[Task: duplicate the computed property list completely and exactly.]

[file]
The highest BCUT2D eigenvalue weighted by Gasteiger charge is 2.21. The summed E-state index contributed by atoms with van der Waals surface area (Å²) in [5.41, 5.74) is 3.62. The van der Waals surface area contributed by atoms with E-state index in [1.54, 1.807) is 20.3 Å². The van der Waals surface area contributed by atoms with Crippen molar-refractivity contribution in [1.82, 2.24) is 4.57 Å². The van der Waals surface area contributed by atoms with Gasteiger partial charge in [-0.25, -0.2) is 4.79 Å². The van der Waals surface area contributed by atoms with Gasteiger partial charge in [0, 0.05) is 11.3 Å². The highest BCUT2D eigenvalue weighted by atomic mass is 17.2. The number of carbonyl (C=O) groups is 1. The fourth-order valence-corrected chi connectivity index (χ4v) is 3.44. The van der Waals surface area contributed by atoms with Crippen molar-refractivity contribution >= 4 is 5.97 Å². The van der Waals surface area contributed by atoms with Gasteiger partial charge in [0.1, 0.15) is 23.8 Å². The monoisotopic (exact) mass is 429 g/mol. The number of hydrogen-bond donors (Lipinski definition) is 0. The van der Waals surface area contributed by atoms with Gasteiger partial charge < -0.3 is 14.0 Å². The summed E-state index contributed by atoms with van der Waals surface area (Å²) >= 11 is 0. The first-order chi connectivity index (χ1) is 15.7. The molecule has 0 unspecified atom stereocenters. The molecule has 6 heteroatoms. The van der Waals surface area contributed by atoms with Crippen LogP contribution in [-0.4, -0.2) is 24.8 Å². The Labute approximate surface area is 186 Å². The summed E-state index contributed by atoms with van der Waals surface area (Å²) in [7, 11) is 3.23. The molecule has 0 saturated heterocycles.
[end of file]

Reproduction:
The highest BCUT2D eigenvalue weighted by Gasteiger charge is 2.21. The summed E-state index contributed by atoms with van der Waals surface area (Å²) in [5.41, 5.74) is 3.62. The van der Waals surface area contributed by atoms with E-state index in [1.54, 1.807) is 20.3 Å². The van der Waals surface area contributed by atoms with Crippen molar-refractivity contribution in [1.82, 2.24) is 4.57 Å². The van der Waals surface area contributed by atoms with Gasteiger partial charge in [-0.25, -0.2) is 4.79 Å². The van der Waals surface area contributed by atoms with Gasteiger partial charge in [0, 0.05) is 11.3 Å². The highest BCUT2D eigenvalue weighted by atomic mass is 17.2. The number of carbonyl (C=O) groups is 1. The fourth-order valence-corrected chi connectivity index (χ4v) is 3.44. The van der Waals surface area contributed by atoms with Crippen molar-refractivity contribution >= 4 is 5.97 Å². The van der Waals surface area contributed by atoms with Gasteiger partial charge in [0.1, 0.15) is 23.8 Å². The monoisotopic (exact) mass is 429 g/mol. The number of hydrogen-bond donors (Lipinski definition) is 0. The van der Waals surface area contributed by atoms with Gasteiger partial charge < -0.3 is 14.0 Å². The summed E-state index contributed by atoms with van der Waals surface area (Å²) >= 11 is 0. The first-order chi connectivity index (χ1) is 15.7. The molecule has 0 unspecified atom stereocenters. The molecule has 6 heteroatoms. The van der Waals surface area contributed by atoms with Crippen LogP contribution in [-0.4, -0.2) is 24.8 Å². The Labute approximate surface area is 186 Å². The summed E-state index contributed by atoms with van der Waals surface area (Å²) in [7, 11) is 3.23. The molecule has 0 saturated heterocycles.